SWEN 672 Impacts of Space Weather on the Technological World
    Systems approach to understanding how space weather impacts the near-earth space environment, our magnetosphere, upper atmosphere, and the myriad of ways it couples into the Earth system, detrimentally affecting space and ground-based technologies. Instruction will include the identification and impact of solar radio bursts, geomagnetic storms, geomagnetically induced currents (GICs), aurora, and radiation storms on our technological infrastructure. This infrastructure includes satellite services and communications, GNSS/GPS global positioning and navigation, emergency services, radio communications, airline transportation, national electric utility services and power grids, as well as emerging industries such as unmanned aerial vehicle (UAV aka drone) delivery systems, space tourism, asteroid mining, robotic and human employment in hostile space weather environments. The course will go into the varying severity of impacts from mild inconveniences to the possibility of a Carrington-class event that could cause a massive geomagnetic storm that could destroy national power grids world-wide and cause irreparable damage to the global economy. Prerequisite: SWEN 671. Offered annually. Fully online, distance-learning format.

    SWEN 673 Effective Decision-Support for Space Weather Risks
    Space weather data, products and information is a vital component for effective decision-making process for relevant stakeholders. This course uses a case-studies approach to identify and document the most effective means of producing and delivering space-weather information including alerts, warnings and notifications to target audiences and the general public, and to ensure that space-weather products are used intelligibly to inform decision making. Prerequisites: SWEC 672. Offered annually. Fully online, distance-learning format.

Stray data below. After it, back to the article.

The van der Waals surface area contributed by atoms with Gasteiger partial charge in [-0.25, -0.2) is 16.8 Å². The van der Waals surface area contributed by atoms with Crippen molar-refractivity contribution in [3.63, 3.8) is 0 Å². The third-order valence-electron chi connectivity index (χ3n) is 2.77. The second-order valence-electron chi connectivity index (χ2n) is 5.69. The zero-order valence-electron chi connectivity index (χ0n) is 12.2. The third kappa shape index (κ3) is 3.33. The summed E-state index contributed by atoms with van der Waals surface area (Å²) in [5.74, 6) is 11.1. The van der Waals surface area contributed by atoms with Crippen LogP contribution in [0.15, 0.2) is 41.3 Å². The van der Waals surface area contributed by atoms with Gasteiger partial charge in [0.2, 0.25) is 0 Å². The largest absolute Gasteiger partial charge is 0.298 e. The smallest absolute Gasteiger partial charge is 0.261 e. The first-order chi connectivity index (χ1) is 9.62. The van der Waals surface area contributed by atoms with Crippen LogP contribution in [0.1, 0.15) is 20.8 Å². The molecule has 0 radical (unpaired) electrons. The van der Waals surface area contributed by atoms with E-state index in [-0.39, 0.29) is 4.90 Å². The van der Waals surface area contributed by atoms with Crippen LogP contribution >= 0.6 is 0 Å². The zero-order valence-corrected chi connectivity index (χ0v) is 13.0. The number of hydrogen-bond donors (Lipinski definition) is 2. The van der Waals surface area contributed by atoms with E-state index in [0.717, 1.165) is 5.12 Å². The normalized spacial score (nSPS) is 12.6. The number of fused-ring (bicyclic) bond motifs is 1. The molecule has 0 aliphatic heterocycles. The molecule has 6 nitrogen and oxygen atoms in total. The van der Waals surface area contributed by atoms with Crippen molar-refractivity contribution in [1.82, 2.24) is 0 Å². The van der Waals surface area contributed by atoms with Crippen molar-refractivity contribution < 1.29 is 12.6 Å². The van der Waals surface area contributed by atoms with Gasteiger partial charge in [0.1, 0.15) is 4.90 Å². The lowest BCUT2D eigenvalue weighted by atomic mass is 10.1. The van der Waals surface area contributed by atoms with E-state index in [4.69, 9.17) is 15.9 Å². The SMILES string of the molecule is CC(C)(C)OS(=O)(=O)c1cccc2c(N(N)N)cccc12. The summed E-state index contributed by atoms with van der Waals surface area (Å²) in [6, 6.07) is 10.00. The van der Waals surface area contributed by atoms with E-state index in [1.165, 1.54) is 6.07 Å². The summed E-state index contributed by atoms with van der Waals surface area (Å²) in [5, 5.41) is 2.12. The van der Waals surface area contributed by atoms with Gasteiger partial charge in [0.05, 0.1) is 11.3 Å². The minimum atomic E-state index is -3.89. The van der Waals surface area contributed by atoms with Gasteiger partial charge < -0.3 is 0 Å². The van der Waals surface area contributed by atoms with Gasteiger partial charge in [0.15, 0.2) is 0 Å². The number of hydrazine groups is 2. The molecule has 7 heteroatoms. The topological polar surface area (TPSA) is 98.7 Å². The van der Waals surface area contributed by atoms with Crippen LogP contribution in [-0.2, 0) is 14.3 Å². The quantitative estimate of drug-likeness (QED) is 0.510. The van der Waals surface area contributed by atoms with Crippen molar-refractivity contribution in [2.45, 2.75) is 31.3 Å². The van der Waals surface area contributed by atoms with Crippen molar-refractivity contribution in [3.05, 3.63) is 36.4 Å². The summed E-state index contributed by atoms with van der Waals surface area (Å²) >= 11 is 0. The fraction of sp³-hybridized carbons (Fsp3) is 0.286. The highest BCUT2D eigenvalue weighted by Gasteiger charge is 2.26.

SWEN 674 Space Weather Broadcast and Communications
    Examines existing space weather data, images and products. These products will be important in learning how to create a space weather broadcast. Video projects pertaining to specific space weather events such as solar flares, geomagnetic storming, radiation storms, etc., will be important to demonstrate knowledge of which products to use for communicating a forecast. How to utilize resources, integrated space weather analysis system, solar dynamics observatory and others, will be stressed. Pre-requisite: SWEN 672. Offered annually. Fully online, distance-learning format.
  • Career Opportunities
    • Broadcast meteorologists
    • Science communicators
    • Science policy advisors
    • Emergency responders
    • Earth and space science teachers
    • Airline meteorologists/forecasters
    • Commercial space services
    • Military contractors
    • Station scientists
    • Legislative assistants
    • Space weather enthusiasts
    • Short-wave radio operators
    • Electrical power grid supervisors
    • Oil and natural gas pipeline supervisors
  • Clubs and Organizations